The Hawaii Fair Employment Practices Act prohibits employment discrimination based on race, sex (including gender identity or expression; pregnancy, childbirth, or related medical conditions), sexual orientation, age, religion, color, ancestry, disability (including association or relationship with an individual with a disability), marital status, National Guard obligation, genetic test results, arrest and court records, domestic or sexual violence victim status, or credit history or report (HI Rev. Stat. Sec. 378-1 et seq.). The Act also prohibits employers from using lie detector tests.
The Act applies to all public and private employers regardless of size, employment agencies, and labor unions.
Like the federal law under Title VII of the Civil Rights Act of 1964, state law prohibits a covered employer from making any decision regarding hiring, discharge, advancement, compensation, or any other condition of employment based on one of the protected characteristics.
Employers are also prohibited from retaliating against an individual who opposes unlawful discrimination, files a discrimination complaint, testifies, or assists in any proceeding under the Act. Aiding, abetting, compelling, or coercing a discriminatory act is also prohibited.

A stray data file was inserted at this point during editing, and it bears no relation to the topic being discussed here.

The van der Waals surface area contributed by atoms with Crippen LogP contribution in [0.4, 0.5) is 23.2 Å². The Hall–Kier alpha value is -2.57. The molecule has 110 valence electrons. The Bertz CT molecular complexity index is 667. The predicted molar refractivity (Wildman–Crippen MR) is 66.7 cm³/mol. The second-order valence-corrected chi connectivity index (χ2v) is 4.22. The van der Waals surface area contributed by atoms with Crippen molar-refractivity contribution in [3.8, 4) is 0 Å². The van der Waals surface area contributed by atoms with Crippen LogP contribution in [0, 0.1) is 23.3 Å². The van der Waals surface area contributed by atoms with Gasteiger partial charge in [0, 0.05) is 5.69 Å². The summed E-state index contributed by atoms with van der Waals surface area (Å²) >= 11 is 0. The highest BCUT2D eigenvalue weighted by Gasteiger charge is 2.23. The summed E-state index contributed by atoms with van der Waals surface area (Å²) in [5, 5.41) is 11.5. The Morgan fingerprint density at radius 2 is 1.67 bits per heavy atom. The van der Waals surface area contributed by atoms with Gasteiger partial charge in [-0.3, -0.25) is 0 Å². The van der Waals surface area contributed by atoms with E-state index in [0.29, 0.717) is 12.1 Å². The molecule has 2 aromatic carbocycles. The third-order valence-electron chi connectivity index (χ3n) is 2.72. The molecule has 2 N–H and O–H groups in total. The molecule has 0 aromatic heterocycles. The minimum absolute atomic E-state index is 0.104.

Ancestry is defined to include national origin and means an individual's or an ancestor's place of origin, or the physical, cultural, or linguistic characteristics of an ethnic group. The state Civil Rights Commission defines ancestry broadly and will closely examine charges of discrimination related to ancestry based on:
• Marriage to or association with persons of an ancestral group
• Membership in or association with an organization identified with an ancestral ...